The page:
But these vehicles won't stir much excitement -- and rightly so
Why? The experts realize that Chinese automakers aren't ready to match the EVs developed by international automakers.
The most prominent skeptic is China's top automotive regulator -- Miao Wei, minister of Industry and Information Technology.
As the former CEO of Dongfeng Motor Corp., Miao is acutely aware of the limitations of Chinese automakers.
At an economic forum in Beijing last week, Miao warned that new industries like the EV sector cannot emerge overnight.
Drawing on his long automotive experience, Miao said China's auto industry must improve the performance of its batteries before mass-producing EVs.
Wu Jinglian, a well-respected economist with the Development Research Center of the State Council, sounded a similar warning at a February conference in Beijing.
The rush among Chinese automakers to build EVs -- if left unchecked -- will end in failure with a huge waste of resources, Wu said.
Wu even compared the EV initiatives to China's disastrous "Great Leap Forward" in 1958, when Mao Zedong tried to modernize China by encouraging farmers to produce steel using homemade furnaces.
Miao and Wu are not lonely skeptics. Their views are increasingly shared by China's automotive professionals.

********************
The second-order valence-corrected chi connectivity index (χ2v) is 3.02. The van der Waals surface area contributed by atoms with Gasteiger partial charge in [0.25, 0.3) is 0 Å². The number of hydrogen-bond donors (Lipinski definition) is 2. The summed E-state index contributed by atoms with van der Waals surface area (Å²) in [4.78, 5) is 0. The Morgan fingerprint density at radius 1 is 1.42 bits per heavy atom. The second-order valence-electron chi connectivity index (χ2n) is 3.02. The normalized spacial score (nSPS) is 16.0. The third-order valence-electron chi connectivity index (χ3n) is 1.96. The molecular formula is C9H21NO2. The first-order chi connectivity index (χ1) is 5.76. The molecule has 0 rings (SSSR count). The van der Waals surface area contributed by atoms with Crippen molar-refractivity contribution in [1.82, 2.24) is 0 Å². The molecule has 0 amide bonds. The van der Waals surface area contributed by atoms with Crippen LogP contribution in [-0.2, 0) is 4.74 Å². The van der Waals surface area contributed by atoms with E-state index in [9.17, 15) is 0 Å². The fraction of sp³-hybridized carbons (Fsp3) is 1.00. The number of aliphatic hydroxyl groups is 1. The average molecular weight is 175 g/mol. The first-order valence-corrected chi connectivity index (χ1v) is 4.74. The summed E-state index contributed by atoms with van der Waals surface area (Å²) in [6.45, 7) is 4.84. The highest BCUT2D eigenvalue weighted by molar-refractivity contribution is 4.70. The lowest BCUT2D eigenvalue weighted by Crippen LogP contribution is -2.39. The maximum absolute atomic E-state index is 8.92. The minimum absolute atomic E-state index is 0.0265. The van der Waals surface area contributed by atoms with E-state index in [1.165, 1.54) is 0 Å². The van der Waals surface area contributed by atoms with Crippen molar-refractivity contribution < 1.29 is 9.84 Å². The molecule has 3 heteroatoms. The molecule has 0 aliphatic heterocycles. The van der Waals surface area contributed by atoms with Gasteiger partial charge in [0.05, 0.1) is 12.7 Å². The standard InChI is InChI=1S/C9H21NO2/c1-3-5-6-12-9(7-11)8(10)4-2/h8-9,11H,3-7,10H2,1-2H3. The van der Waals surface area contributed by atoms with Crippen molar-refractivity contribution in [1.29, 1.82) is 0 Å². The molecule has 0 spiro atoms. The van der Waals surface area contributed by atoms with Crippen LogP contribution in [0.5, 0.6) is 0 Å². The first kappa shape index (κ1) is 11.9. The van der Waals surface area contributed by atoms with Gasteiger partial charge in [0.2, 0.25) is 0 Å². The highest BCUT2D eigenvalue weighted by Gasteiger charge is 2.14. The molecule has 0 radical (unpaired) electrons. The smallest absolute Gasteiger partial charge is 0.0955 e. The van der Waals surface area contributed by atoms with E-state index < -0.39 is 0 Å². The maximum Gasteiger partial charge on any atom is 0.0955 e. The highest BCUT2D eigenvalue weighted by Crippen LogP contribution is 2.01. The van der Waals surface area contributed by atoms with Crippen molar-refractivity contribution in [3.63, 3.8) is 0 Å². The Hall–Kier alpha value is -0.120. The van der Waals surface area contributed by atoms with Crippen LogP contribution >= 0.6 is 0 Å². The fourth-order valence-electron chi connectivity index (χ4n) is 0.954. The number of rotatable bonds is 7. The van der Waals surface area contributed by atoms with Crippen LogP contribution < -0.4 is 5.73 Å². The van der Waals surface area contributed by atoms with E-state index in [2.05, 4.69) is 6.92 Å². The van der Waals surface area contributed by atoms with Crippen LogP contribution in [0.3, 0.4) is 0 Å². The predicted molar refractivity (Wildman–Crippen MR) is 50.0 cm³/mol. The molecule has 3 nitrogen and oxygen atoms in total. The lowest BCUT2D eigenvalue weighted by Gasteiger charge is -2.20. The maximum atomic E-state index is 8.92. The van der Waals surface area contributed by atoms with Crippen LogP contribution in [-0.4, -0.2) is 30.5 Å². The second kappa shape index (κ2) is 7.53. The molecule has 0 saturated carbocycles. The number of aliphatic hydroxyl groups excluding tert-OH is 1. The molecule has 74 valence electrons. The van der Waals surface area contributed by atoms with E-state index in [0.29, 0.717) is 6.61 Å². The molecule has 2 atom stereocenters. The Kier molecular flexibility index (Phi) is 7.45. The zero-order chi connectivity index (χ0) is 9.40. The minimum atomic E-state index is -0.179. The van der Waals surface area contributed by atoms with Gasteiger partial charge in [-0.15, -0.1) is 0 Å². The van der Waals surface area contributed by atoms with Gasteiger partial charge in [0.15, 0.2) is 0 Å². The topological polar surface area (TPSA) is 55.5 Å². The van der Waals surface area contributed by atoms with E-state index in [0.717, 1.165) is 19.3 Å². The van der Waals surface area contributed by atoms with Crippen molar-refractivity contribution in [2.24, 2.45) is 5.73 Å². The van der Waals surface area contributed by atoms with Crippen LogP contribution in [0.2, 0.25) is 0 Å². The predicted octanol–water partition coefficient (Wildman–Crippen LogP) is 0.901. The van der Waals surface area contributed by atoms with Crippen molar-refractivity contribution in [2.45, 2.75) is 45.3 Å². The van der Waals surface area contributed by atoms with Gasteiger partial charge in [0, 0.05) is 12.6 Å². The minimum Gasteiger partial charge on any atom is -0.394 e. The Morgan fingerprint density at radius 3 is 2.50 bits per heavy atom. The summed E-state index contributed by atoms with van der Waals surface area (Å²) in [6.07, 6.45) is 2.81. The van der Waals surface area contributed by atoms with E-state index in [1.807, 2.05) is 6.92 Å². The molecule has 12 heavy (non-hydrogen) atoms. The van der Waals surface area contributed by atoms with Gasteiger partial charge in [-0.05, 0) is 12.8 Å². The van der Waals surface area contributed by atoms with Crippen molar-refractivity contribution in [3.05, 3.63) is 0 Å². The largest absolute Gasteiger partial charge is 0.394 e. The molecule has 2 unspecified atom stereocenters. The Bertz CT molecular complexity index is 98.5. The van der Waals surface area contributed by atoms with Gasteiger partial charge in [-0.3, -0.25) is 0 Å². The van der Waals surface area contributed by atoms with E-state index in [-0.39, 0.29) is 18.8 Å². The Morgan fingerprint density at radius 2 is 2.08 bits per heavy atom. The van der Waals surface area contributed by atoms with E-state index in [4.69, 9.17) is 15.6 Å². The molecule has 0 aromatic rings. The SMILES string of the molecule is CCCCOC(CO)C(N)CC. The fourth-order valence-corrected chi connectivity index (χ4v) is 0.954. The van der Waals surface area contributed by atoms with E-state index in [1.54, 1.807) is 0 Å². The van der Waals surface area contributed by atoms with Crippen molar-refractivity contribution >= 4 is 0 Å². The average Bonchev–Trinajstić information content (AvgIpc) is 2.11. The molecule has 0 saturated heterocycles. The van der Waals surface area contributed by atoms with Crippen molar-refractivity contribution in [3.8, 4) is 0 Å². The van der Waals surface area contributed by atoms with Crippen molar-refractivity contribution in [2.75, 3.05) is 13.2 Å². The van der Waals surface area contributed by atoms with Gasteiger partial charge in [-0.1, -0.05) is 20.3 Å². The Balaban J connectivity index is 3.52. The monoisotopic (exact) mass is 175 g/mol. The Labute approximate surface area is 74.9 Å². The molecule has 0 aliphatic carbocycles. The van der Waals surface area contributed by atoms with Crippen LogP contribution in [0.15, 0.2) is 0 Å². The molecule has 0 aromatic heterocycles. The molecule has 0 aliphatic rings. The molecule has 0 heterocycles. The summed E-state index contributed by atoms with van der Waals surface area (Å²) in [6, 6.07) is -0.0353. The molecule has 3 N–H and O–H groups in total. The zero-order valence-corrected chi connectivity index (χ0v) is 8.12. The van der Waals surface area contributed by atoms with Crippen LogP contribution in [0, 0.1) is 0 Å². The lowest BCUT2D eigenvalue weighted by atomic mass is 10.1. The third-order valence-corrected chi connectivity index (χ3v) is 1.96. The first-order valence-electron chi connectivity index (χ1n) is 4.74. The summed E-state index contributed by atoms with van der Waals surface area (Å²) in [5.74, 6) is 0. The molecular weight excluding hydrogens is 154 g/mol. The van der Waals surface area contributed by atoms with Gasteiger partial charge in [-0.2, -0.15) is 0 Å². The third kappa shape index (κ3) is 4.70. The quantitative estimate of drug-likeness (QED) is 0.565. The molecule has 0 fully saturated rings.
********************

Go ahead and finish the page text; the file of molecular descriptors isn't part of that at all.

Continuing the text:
I have talked to EV engineers who work for Chinese automakers. They tell me the domestic companies can't possibly leapfrog global brands such as GENERAL MOTORS (CHEVY VOLT) or Nissan (Leaf).
The best they can do, they say, is to ensure that the Chinese automakers do not lag far behind.
That's why Chinese automakers are starting to work with global battery makers.
Last year, for example, Chery Automobile Co. formed a partnership with Better Place, a battery maker based in California.
SAIC Motor Corp. has formed a venture with U.S. battery maker A123 Systems. And Chongqing Changan Automobile Co. teamed up with Korean supplier LG Chem Ltd. to develop lithium-ion batteries.
Supported by generous government subsidies, domestic Chinese companies have developed numerous EV prototypes.
These vehicles will be showcased next month at the Shanghai auto show. But untested technology, high prices and a lack of charging stations seem likely to doom them to municipal taxi fleets.
While that may disappoint EV advocates, auto executives are shifting from blind optimism to clear-eyed realism. And that's a healthy development.
Source: Auto News China
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